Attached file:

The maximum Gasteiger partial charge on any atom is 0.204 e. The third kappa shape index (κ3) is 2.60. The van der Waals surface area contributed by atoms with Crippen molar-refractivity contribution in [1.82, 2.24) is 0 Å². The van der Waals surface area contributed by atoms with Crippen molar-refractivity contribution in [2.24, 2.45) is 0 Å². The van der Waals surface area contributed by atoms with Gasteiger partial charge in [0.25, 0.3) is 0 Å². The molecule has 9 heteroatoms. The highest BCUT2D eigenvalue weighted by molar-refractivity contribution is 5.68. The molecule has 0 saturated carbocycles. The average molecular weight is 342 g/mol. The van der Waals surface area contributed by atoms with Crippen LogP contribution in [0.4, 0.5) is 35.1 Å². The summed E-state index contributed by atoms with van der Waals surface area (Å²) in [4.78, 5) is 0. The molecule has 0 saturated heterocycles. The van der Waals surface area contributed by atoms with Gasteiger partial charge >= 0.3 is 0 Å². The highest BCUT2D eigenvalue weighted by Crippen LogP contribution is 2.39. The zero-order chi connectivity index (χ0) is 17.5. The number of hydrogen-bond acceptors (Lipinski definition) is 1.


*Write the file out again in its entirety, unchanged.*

The maximum Gasteiger partial charge on any atom is 0.204 e. The third kappa shape index (κ3) is 2.60. The van der Waals surface area contributed by atoms with Crippen molar-refractivity contribution in [1.82, 2.24) is 0 Å². The van der Waals surface area contributed by atoms with Crippen molar-refractivity contribution in [2.24, 2.45) is 0 Å². The van der Waals surface area contributed by atoms with Gasteiger partial charge in [0.25, 0.3) is 0 Å². The molecule has 9 heteroatoms. The highest BCUT2D eigenvalue weighted by molar-refractivity contribution is 5.68. The molecule has 0 saturated carbocycles. The average molecular weight is 342 g/mol. The van der Waals surface area contributed by atoms with Crippen LogP contribution in [0.4, 0.5) is 35.1 Å². The summed E-state index contributed by atoms with van der Waals surface area (Å²) in [4.78, 5) is 0. The molecule has 0 saturated heterocycles. The van der Waals surface area contributed by atoms with Gasteiger partial charge >= 0.3 is 0 Å². The highest BCUT2D eigenvalue weighted by Crippen LogP contribution is 2.39. The zero-order chi connectivity index (χ0) is 17.5. The number of hydrogen-bond acceptors (Lipinski definition) is 1.